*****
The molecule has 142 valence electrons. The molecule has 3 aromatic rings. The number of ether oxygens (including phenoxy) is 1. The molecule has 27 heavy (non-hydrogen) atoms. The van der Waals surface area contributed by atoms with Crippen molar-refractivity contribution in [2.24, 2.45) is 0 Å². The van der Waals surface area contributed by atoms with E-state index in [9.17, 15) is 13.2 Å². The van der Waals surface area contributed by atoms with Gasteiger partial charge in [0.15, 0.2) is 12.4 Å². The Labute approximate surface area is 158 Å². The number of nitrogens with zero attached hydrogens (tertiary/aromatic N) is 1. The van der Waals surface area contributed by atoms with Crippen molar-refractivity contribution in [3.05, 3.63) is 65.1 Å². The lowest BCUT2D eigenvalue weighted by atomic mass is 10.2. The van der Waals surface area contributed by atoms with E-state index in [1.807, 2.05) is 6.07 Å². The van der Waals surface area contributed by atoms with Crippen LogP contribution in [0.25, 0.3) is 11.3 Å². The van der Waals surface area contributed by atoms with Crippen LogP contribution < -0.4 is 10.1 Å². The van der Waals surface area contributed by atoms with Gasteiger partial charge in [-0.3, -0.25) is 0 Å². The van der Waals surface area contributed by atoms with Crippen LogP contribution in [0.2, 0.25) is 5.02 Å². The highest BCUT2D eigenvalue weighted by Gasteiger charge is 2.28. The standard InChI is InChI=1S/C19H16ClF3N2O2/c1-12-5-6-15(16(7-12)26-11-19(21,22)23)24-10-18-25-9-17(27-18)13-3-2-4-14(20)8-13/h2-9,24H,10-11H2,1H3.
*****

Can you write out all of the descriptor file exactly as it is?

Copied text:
The molecule has 142 valence electrons. The molecule has 3 aromatic rings. The number of ether oxygens (including phenoxy) is 1. The molecule has 27 heavy (non-hydrogen) atoms. The van der Waals surface area contributed by atoms with Crippen molar-refractivity contribution in [2.24, 2.45) is 0 Å². The van der Waals surface area contributed by atoms with E-state index in [9.17, 15) is 13.2 Å². The van der Waals surface area contributed by atoms with Gasteiger partial charge in [0.15, 0.2) is 12.4 Å². The Labute approximate surface area is 158 Å². The number of nitrogens with zero attached hydrogens (tertiary/aromatic N) is 1. The van der Waals surface area contributed by atoms with Crippen molar-refractivity contribution in [3.05, 3.63) is 65.1 Å². The lowest BCUT2D eigenvalue weighted by atomic mass is 10.2. The van der Waals surface area contributed by atoms with E-state index in [1.807, 2.05) is 6.07 Å². The van der Waals surface area contributed by atoms with Crippen LogP contribution in [0.25, 0.3) is 11.3 Å². The van der Waals surface area contributed by atoms with Crippen LogP contribution < -0.4 is 10.1 Å². The van der Waals surface area contributed by atoms with Gasteiger partial charge in [-0.3, -0.25) is 0 Å². The van der Waals surface area contributed by atoms with Crippen LogP contribution in [0.2, 0.25) is 5.02 Å². The highest BCUT2D eigenvalue weighted by Gasteiger charge is 2.28. The standard InChI is InChI=1S/C19H16ClF3N2O2/c1-12-5-6-15(16(7-12)26-11-19(21,22)23)24-10-18-25-9-17(27-18)13-3-2-4-14(20)8-13/h2-9,24H,10-11H2,1H3.